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ntrinsic Fluorescent Proteins (FPs) are characterized by a common b-can fold and autocatalytic formation of the light-emitting chromophore. Their use as in vivo fluorescent
 

Summary: ntrinsic Fluorescent Proteins (FPs) are characterized by a common b-can fold and
autocatalytic formation of the light-emitting chromophore. Their use as in vivo fluorescent
Ireporters of protein expression, localization and trafficking revolutionized the study of cell
biology, starting some decades ago with the Green Fluorescent Protein (GFP) and its
variants. The variety of available excitation/emission wavelengths (see Fig. 1) and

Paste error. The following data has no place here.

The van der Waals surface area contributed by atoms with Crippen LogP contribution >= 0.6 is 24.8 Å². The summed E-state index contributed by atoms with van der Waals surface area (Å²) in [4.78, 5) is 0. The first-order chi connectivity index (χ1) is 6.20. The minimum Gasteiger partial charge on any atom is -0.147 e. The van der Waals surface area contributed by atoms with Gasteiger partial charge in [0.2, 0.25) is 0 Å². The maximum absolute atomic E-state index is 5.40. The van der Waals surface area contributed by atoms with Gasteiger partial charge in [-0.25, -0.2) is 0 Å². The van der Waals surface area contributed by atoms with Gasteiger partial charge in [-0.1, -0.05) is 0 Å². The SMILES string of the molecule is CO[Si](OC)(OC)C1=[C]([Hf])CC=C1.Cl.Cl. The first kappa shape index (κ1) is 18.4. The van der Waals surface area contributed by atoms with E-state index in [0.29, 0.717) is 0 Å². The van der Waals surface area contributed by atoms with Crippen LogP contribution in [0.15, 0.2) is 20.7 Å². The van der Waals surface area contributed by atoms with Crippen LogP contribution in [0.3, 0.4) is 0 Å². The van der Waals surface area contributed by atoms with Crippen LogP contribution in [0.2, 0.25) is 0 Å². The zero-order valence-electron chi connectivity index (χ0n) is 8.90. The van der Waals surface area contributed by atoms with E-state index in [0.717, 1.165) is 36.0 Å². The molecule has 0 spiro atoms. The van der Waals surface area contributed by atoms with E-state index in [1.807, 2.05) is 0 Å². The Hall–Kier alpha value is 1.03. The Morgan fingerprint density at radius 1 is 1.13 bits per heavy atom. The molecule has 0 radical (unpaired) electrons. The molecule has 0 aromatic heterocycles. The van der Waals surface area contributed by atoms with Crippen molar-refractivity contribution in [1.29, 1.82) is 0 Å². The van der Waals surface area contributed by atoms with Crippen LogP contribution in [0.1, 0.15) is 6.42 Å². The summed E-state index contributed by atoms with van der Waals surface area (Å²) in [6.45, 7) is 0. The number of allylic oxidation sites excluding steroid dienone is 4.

photophysical behavior has not yet been fully explored, and is a continuous source of novel
application schemes.
Here we present some advances in developing GFP-based biosensors for intracellular pH
and halide concentration, and in understanding and exploiting the photochromic behavior
2
of the E GFP mutant. In addition, we report theoretical investigations of the red fluorescent
proteins DsRed and asCP.
n
E GFP and applications close to the physiological value 7.0 (Fig.
2
2c) (1-1.5 unit higher than in other GFPE GFP (F64L/S65T/T203Y) belongs to the
variants), and iv) ratiometric insensitivity toYellow Fluorescent Protein class (YFP), due
molecules that reversibly quench itsto the significantly red-shifted absorption
fluorescence upon binding [1]. Weand emission with respect to native GFP
2

  

Source: Abbondandolo, Alberto - Scuola Normale Superiore of Pisa

 

Collections: Mathematics